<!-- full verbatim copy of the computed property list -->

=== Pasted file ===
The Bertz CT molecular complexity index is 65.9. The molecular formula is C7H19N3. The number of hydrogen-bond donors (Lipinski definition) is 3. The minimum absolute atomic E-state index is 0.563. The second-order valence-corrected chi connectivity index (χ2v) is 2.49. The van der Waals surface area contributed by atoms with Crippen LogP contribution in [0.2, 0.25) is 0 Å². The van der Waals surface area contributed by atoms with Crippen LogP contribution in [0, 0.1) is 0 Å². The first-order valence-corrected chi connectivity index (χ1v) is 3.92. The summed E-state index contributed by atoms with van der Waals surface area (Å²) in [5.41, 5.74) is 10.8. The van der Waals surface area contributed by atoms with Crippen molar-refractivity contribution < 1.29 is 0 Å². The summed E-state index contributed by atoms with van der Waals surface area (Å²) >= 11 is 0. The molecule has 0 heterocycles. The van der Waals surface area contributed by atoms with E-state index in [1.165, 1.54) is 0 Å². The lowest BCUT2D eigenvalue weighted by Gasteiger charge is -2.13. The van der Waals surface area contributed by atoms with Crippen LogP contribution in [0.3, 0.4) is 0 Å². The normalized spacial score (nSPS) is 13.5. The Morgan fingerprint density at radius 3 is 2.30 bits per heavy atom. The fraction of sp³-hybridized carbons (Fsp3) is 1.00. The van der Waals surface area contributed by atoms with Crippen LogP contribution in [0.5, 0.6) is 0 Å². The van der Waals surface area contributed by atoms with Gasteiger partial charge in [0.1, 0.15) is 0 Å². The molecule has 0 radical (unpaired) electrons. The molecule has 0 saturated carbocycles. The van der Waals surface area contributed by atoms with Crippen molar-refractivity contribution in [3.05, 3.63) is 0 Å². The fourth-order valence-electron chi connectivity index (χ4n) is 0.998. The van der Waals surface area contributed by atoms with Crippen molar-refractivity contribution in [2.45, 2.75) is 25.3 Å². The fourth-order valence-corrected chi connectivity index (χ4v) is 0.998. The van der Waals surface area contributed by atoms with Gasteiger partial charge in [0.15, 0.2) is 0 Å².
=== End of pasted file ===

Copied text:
The Bertz CT molecular complexity index is 65.9. The molecular formula is C7H19N3. The number of hydrogen-bond donors (Lipinski definition) is 3. The minimum absolute atomic E-state index is 0.563. The second-order valence-corrected chi connectivity index (χ2v) is 2.49. The van der Waals surface area contributed by atoms with Crippen LogP contribution in [0.2, 0.25) is 0 Å². The van der Waals surface area contributed by atoms with Crippen LogP contribution in [0, 0.1) is 0 Å². The first-order valence-corrected chi connectivity index (χ1v) is 3.92. The summed E-state index contributed by atoms with van der Waals surface area (Å²) in [5.41, 5.74) is 10.8. The van der Waals surface area contributed by atoms with Crippen molar-refractivity contribution < 1.29 is 0 Å². The summed E-state index contributed by atoms with van der Waals surface area (Å²) >= 11 is 0. The molecule has 0 heterocycles. The van der Waals surface area contributed by atoms with E-state index in [1.165, 1.54) is 0 Å². The lowest BCUT2D eigenvalue weighted by Gasteiger charge is -2.13. The van der Waals surface area contributed by atoms with Crippen LogP contribution in [0.3, 0.4) is 0 Å². The normalized spacial score (nSPS) is 13.5. The Morgan fingerprint density at radius 3 is 2.30 bits per heavy atom. The fraction of sp³-hybridized carbons (Fsp3) is 1.00. The van der Waals surface area contributed by atoms with Crippen LogP contribution in [0.5, 0.6) is 0 Å². The van der Waals surface area contributed by atoms with Gasteiger partial charge in [0.1, 0.15) is 0 Å². The molecule has 0 radical (unpaired) electrons. The molecule has 0 saturated carbocycles. The van der Waals surface area contributed by atoms with Crippen molar-refractivity contribution in [3.05, 3.63) is 0 Å². The fourth-order valence-electron chi connectivity index (χ4n) is 0.998. The van der Waals surface area contributed by atoms with Crippen molar-refractivity contribution in [2.45, 2.75) is 25.3 Å². The fourth-order valence-corrected chi connectivity index (χ4v) is 0.998. The van der Waals surface area contributed by atoms with Gasteiger partial charge in [0.15, 0.2) is 0 Å².